Cygnus, the swan, glides high across the sky tonight. It's high in the east at nightfall, with its brightest star, Deneb, marking its tail.
35 years ago tonight, the swan's tail grew even more impressive. That's because a star not far from Deneb in our sky staged a powerful eruption. It briefly grew more than two million times brighter than before -- bright enough to rival Deneb.
It's known as Nova Cygni 1975. It was the result of an act of stellar thievery that had been going on for millennia.
The eruption took place in a binary system -- two stars locked in a mutual orbit. One star is a white dwarf -- the small, dense corpse of a star that was once like the Sun. The other is a red dwarf -- a faint stellar ember.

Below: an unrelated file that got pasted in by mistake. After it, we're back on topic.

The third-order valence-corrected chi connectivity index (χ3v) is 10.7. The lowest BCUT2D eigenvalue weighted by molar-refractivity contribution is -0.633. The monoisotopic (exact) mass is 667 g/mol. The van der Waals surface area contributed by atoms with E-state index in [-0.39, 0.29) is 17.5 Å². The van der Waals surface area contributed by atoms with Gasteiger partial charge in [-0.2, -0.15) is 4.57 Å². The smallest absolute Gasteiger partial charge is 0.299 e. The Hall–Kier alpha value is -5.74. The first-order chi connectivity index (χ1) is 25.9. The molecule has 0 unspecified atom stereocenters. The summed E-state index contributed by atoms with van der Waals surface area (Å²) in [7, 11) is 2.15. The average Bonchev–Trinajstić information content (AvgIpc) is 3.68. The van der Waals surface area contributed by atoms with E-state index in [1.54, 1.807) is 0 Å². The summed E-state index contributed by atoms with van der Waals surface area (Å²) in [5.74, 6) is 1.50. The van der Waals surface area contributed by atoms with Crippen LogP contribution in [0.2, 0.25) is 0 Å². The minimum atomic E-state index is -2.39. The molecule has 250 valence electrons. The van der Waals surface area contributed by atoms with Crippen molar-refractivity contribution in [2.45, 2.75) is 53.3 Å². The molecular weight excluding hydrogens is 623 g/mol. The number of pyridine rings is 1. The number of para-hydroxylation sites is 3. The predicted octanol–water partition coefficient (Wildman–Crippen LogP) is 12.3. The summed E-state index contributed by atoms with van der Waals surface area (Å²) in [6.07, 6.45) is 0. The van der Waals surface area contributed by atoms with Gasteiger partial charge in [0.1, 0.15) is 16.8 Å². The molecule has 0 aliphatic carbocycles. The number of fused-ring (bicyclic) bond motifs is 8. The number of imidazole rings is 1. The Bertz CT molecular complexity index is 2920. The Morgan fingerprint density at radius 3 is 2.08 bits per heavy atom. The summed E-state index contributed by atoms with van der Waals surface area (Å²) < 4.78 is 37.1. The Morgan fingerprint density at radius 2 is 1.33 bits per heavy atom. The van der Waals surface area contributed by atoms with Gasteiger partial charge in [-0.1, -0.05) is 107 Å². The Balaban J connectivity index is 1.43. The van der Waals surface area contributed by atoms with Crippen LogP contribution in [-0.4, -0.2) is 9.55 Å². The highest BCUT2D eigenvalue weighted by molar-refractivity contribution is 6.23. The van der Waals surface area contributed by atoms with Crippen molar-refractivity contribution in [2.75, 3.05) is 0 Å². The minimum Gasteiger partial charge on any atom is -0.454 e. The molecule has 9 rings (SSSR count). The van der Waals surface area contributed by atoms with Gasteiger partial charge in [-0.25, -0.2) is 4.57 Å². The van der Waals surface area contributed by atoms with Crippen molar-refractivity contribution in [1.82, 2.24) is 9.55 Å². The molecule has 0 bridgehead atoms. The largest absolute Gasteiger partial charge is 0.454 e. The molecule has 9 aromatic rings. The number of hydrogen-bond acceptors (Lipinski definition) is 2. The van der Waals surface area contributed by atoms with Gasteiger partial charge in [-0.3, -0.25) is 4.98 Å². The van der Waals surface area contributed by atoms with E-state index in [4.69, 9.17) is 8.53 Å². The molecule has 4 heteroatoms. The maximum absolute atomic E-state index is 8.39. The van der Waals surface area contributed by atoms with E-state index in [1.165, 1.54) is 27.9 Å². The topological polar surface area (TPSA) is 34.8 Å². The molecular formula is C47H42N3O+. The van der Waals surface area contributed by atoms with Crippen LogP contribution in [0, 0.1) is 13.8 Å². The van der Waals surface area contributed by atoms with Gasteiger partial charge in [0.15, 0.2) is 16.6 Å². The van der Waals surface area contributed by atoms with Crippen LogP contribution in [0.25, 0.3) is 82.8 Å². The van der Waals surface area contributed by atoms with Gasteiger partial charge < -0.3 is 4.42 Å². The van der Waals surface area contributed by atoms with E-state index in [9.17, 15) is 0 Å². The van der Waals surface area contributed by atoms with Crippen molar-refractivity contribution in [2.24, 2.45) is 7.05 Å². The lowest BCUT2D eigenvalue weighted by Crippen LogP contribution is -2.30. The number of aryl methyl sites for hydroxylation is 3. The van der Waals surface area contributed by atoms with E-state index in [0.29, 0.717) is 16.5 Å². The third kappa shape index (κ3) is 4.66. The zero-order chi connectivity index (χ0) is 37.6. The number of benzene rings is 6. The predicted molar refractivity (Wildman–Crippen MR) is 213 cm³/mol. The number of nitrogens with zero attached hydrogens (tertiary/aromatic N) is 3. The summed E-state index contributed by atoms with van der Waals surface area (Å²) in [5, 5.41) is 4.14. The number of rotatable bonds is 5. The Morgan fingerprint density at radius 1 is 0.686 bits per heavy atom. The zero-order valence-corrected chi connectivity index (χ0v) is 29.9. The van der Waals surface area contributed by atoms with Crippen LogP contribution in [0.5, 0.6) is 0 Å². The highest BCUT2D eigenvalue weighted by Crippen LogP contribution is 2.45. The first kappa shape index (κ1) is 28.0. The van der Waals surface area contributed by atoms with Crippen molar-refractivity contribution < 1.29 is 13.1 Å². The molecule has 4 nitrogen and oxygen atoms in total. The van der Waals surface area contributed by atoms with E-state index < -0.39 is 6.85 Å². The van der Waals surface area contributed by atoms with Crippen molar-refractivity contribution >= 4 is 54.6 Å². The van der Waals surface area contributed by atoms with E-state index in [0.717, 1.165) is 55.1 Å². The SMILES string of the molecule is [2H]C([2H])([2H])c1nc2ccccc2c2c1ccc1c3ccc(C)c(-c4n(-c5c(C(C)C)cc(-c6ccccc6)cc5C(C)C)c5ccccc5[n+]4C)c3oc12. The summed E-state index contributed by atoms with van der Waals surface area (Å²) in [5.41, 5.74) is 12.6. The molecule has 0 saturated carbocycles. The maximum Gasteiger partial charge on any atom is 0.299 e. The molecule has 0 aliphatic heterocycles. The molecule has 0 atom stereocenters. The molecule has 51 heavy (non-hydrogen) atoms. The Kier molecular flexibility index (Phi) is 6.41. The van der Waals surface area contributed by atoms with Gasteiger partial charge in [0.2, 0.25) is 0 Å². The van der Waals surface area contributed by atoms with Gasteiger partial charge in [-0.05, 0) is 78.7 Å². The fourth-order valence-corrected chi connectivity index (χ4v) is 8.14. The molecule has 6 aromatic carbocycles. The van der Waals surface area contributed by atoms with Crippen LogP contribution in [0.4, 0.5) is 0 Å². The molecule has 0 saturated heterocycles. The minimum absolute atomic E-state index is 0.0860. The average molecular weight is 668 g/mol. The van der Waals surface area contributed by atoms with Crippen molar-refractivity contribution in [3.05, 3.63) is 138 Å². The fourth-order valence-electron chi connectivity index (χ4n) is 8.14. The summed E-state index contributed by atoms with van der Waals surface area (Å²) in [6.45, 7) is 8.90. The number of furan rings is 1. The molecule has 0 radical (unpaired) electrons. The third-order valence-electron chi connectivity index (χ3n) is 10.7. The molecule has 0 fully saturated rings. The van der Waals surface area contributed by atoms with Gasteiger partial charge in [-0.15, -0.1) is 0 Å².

The white dwarf's gravity pulled gas from its companion. An extremely powerful magnetic field funneled the gas onto the white dwarf's poles. From there, it spread out to form a superhot "skin" around the white dwarf. When it got hot enough, it triggered an explosion that blasted the gas into space. For a while, the nova shone almost as bright as Deneb. Within about a week, though, it had faded from sight.
The blast was so strong that it changed the white dwarf's rotation speed. Before the blast, the system was synchronized so that the same side of one star always faced the same side of the other star, just as the same side of the Moon always faces Earth. But the explosion threw them out of sync -- by about four minutes.
Script by Damond Benningfield, Copyright 2010
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